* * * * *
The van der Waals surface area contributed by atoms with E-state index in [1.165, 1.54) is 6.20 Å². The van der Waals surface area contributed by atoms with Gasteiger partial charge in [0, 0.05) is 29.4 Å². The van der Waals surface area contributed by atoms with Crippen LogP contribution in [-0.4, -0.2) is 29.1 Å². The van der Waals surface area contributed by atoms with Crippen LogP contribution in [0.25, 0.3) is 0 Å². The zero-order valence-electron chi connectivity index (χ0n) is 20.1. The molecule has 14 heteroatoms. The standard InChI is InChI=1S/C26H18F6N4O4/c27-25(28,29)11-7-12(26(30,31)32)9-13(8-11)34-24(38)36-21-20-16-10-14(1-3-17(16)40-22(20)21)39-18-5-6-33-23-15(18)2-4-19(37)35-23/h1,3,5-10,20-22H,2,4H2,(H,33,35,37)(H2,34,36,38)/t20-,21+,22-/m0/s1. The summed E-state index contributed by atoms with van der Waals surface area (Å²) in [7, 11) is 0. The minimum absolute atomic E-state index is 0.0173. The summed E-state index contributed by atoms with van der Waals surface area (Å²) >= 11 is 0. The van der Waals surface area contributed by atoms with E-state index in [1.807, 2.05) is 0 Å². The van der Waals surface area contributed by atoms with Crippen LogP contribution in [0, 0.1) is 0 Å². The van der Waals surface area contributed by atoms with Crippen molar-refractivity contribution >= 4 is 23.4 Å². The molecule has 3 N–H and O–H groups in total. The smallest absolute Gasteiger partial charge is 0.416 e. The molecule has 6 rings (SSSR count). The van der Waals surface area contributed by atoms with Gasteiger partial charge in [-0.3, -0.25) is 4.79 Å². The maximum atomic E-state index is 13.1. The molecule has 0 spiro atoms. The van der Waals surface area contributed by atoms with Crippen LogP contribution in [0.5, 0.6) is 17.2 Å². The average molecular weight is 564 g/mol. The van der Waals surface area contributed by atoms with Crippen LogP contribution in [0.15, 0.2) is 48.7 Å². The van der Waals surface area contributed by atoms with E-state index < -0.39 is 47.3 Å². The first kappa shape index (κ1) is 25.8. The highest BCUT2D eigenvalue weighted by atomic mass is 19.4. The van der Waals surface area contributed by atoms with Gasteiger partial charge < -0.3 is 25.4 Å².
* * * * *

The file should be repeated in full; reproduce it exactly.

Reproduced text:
The van der Waals surface area contributed by atoms with E-state index in [1.165, 1.54) is 6.20 Å². The van der Waals surface area contributed by atoms with Gasteiger partial charge in [0, 0.05) is 29.4 Å². The van der Waals surface area contributed by atoms with Crippen LogP contribution in [-0.4, -0.2) is 29.1 Å². The van der Waals surface area contributed by atoms with Crippen LogP contribution in [0.25, 0.3) is 0 Å². The zero-order valence-electron chi connectivity index (χ0n) is 20.1. The molecule has 14 heteroatoms. The standard InChI is InChI=1S/C26H18F6N4O4/c27-25(28,29)11-7-12(26(30,31)32)9-13(8-11)34-24(38)36-21-20-16-10-14(1-3-17(16)40-22(20)21)39-18-5-6-33-23-15(18)2-4-19(37)35-23/h1,3,5-10,20-22H,2,4H2,(H,33,35,37)(H2,34,36,38)/t20-,21+,22-/m0/s1. The summed E-state index contributed by atoms with van der Waals surface area (Å²) in [7, 11) is 0. The minimum absolute atomic E-state index is 0.0173. The summed E-state index contributed by atoms with van der Waals surface area (Å²) >= 11 is 0. The van der Waals surface area contributed by atoms with E-state index in [1.807, 2.05) is 0 Å². The van der Waals surface area contributed by atoms with Crippen LogP contribution in [0, 0.1) is 0 Å². The van der Waals surface area contributed by atoms with Crippen molar-refractivity contribution >= 4 is 23.4 Å². The molecule has 3 N–H and O–H groups in total. The smallest absolute Gasteiger partial charge is 0.416 e. The molecule has 6 rings (SSSR count). The van der Waals surface area contributed by atoms with Gasteiger partial charge in [-0.3, -0.25) is 4.79 Å². The maximum atomic E-state index is 13.1. The molecule has 0 spiro atoms. The van der Waals surface area contributed by atoms with Crippen LogP contribution in [0.5, 0.6) is 17.2 Å². The average molecular weight is 564 g/mol. The van der Waals surface area contributed by atoms with Crippen LogP contribution in [0.15, 0.2) is 48.7 Å². The van der Waals surface area contributed by atoms with E-state index < -0.39 is 47.3 Å². The first kappa shape index (κ1) is 25.8. The highest BCUT2D eigenvalue weighted by atomic mass is 19.4. The van der Waals surface area contributed by atoms with Gasteiger partial charge < -0.3 is 25.4 Å².